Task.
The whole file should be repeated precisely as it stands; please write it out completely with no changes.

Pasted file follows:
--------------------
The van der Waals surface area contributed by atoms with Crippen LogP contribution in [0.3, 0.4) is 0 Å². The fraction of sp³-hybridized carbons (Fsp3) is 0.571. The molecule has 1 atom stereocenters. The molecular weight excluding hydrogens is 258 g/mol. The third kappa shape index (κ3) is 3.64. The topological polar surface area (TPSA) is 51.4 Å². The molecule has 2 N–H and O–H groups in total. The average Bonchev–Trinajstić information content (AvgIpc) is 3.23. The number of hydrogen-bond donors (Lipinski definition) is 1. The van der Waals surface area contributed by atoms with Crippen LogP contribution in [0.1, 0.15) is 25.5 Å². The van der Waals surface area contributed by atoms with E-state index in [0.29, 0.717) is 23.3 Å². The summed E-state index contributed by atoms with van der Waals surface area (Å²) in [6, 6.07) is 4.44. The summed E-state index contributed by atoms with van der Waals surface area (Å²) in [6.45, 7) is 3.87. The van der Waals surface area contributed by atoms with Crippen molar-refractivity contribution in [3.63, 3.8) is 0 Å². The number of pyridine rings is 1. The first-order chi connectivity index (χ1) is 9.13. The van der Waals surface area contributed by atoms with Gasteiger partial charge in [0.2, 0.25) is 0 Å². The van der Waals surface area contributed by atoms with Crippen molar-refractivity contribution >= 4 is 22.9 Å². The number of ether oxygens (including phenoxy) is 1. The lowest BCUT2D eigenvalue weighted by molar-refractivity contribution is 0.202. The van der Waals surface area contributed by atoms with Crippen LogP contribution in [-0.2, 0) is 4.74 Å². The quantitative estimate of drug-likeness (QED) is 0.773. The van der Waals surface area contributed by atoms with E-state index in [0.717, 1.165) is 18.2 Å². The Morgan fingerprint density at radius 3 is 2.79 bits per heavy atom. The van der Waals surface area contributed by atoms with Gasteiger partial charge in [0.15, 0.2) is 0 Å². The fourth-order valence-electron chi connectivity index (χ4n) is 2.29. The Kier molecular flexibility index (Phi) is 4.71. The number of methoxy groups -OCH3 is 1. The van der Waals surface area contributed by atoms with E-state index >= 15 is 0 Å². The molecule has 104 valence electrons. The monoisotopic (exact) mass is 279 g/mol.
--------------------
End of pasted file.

The van der Waals surface area contributed by atoms with Crippen LogP contribution in [0.3, 0.4) is 0 Å². The fraction of sp³-hybridized carbons (Fsp3) is 0.571. The molecule has 1 atom stereocenters. The molecular weight excluding hydrogens is 258 g/mol. The third kappa shape index (κ3) is 3.64. The topological polar surface area (TPSA) is 51.4 Å². The molecule has 2 N–H and O–H groups in total. The average Bonchev–Trinajstić information content (AvgIpc) is 3.23. The number of hydrogen-bond donors (Lipinski definition) is 1. The van der Waals surface area contributed by atoms with Crippen LogP contribution in [0.1, 0.15) is 25.5 Å². The van der Waals surface area contributed by atoms with E-state index in [0.29, 0.717) is 23.3 Å². The summed E-state index contributed by atoms with van der Waals surface area (Å²) in [6, 6.07) is 4.44. The summed E-state index contributed by atoms with van der Waals surface area (Å²) in [6.45, 7) is 3.87. The van der Waals surface area contributed by atoms with Crippen molar-refractivity contribution in [3.63, 3.8) is 0 Å². The number of pyridine rings is 1. The first-order chi connectivity index (χ1) is 9.13. The van der Waals surface area contributed by atoms with Gasteiger partial charge in [0.2, 0.25) is 0 Å². The van der Waals surface area contributed by atoms with Crippen molar-refractivity contribution >= 4 is 22.9 Å². The number of ether oxygens (including phenoxy) is 1. The lowest BCUT2D eigenvalue weighted by molar-refractivity contribution is 0.202. The van der Waals surface area contributed by atoms with Crippen LogP contribution in [-0.2, 0) is 4.74 Å². The quantitative estimate of drug-likeness (QED) is 0.773. The van der Waals surface area contributed by atoms with E-state index in [0.717, 1.165) is 18.2 Å². The Morgan fingerprint density at radius 3 is 2.79 bits per heavy atom. The van der Waals surface area contributed by atoms with Gasteiger partial charge in [0.15, 0.2) is 0 Å². The fourth-order valence-electron chi connectivity index (χ4n) is 2.29. The Kier molecular flexibility index (Phi) is 4.71. The number of methoxy groups -OCH3 is 1. The van der Waals surface area contributed by atoms with E-state index >= 15 is 0 Å². The molecule has 104 valence electrons. The monoisotopic (exact) mass is 279 g/mol.